"Have a doughnut and coffee for breakfast, never worry about the weather, never open a window in summer and winter, and you will live to a ripe old age." These secrets of longevity were shared by 98-year-old George Sheldon, farmer and esteemed historian who resided in Deerfield in the 1800s. Mr. Sheldon is credited with preserving and documenting so much about early colonial life in the Pioneer Valley of Massachusetts, that Deerfield is considered by many to be the most documented small town in America.
Deerfield in Fall courtesy of Deerfield Inn
It is rumored that Mr. Sheldon attended every funeral in town and asked family members to donate any diaries, papers and journals they came across when cleaning out the homestead. His passion for preservation led to the establishment of Historic Deerfield, a beautiful Main Street village frozen-in-time in 18th century America. We've journeyed two hours west of Boston to Historic Deerfield for a relaxing mid-summer getaway and to peer into the lives and challenges of early settlers in this bucolic valley.
Entering Main Street, Deerfield is like stepping into a picture postcard. Leafy arches stretch across the road in welcome, while colonial and federalist homes stand proudly as they have for two centuries. Every building on Main Street is owned by Historic Deerfield or by Deerfield Academy, a private school established here in 1797.
Main Street, Historic Deerfield, WickedGoodTravelTips.com
But despite its peaceful elegance today, life has been anything but serene for the residents of Deerfield. A brutal attack in 1704 by French and Indian raiders saw 112 villagers kidnapped and force-marched to Canada. Several years later they were ransomed and most gratefully returned to the village, but some stayed behind and chose to live with the Mohawk Indian Tribe. Through the 1700 & 1800s, life revolved around farming, raising cattle to be shipped to Boston, fine furniture-making and maintaining a militia to protect the village and to join the next war... French and Indian, American Revolution, Civil War, etc.
Stebbins House Deerfield, Wikimedia
By the 1800s prosperity had come to the valley as is evidenced by the gracious Federalist homes with lovely fanned doorways that joined the timbered colonial homes. We felt as if we were time-traveling as we visited fully furnished homes and heard tales of the families living here, from the birds-eye blue Wells-Thorn House circa 1724, to the elegant Williams House as it appeared in 1817. In addition to the homes, there are wonderful museums with collections of furnishings, crafts, clothing and implements that will fascinate everyone interested in antiquities and history. The Memorial Hall Museum is a particular delight, as it houses personal items, donated by the residents of Deerfield, making it "The Peoples'" museum. The current exhibit ,"When Women Ruled: The Deerfield Arts and Craft Movement 1899 - 1950, is well worth seeing.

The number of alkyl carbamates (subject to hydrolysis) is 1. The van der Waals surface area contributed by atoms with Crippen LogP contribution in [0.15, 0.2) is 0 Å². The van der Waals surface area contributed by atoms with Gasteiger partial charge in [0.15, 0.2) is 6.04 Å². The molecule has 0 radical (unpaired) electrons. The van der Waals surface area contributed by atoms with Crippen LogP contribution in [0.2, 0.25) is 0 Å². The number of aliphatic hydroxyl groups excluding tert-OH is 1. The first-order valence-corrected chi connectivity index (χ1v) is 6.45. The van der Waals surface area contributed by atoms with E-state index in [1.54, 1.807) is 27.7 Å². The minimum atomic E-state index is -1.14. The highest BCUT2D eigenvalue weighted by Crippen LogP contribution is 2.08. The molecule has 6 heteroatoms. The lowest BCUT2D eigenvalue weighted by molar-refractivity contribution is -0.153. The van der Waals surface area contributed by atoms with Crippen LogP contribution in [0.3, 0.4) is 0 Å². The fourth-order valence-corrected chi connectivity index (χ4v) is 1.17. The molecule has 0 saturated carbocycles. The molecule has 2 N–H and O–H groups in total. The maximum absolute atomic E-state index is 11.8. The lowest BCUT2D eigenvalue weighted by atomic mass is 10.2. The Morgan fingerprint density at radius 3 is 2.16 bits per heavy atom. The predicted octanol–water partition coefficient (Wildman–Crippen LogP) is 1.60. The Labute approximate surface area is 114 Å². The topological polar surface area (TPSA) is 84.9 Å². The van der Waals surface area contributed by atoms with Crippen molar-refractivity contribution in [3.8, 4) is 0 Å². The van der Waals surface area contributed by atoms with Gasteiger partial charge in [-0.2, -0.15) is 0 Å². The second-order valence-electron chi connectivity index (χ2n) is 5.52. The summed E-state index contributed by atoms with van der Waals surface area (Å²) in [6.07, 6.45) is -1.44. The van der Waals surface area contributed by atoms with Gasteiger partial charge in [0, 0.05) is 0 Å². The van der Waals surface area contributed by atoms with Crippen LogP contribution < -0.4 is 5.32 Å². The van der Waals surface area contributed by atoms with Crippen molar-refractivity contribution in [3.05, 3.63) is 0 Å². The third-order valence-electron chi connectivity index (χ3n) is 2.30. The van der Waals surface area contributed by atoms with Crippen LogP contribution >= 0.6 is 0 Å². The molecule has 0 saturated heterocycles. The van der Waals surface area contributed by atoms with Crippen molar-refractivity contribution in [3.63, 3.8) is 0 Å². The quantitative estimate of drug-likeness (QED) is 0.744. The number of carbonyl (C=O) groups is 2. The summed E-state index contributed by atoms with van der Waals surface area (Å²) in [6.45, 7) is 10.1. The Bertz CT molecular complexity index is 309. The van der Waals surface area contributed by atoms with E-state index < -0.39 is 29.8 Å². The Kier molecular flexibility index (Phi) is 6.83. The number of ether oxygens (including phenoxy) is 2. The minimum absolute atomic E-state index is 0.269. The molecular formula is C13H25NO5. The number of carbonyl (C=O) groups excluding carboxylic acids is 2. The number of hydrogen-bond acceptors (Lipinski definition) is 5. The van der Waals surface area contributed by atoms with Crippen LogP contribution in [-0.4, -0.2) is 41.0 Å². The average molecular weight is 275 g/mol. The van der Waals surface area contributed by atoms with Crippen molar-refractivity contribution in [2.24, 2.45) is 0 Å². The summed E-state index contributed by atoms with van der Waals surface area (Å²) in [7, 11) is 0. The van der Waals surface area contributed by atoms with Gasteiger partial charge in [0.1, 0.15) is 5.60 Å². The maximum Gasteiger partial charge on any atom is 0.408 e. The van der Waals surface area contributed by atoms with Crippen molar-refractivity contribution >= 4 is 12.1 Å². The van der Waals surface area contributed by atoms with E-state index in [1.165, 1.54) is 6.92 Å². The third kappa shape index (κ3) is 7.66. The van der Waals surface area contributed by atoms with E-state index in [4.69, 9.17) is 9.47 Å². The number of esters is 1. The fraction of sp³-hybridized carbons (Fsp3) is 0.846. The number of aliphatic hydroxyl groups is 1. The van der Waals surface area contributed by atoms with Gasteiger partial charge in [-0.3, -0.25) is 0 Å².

Deerfield Inn Courtesy of Deerfield Inn
During our visit we stayed at the Deerfield Inn, a stately white clapboard Bed and Breakfast inn that stands half way down Main Street and directly across from the Visitor's Center. Established in 1884, the Inn is handsomely decorated with period pieces and has been offering a warm greeting, large comfortable rooms and good food to travelers for over one hundred years. The staff is clearly happy to be working at the inn and it is obvious that this historic gathering spot is well loved by staff and guests alike.
Yankee Candle Flagship Store, Wikimedia
When you're ready to emerge into the 21st century again, there are plenty of attractions nearby to entertain. Our personal favorite was a visit to Yankee Candle Village, the flagship store for Yankee Candle. This shopping adventure takes you way past candles to every kitchen gizmo and decorative accessory you can imagine. Other local favorites include Richardson's Candy Kitchen, the Magic Wings Butterfly Gardens, and lots of local farm stands for fresh picked veggies and homemade jams.
For the remainder of 2013, Historic Deerfield is open 9:30 a.m. - 4:30 p.m. daily, and is closed Thanksgiving Day and December 24 & 25. The Deerfield Inn is a popular destination in fall, so be sure to plan early for weekend visits during foliage season. I can't think of a more charming spot to spend a New England getaway.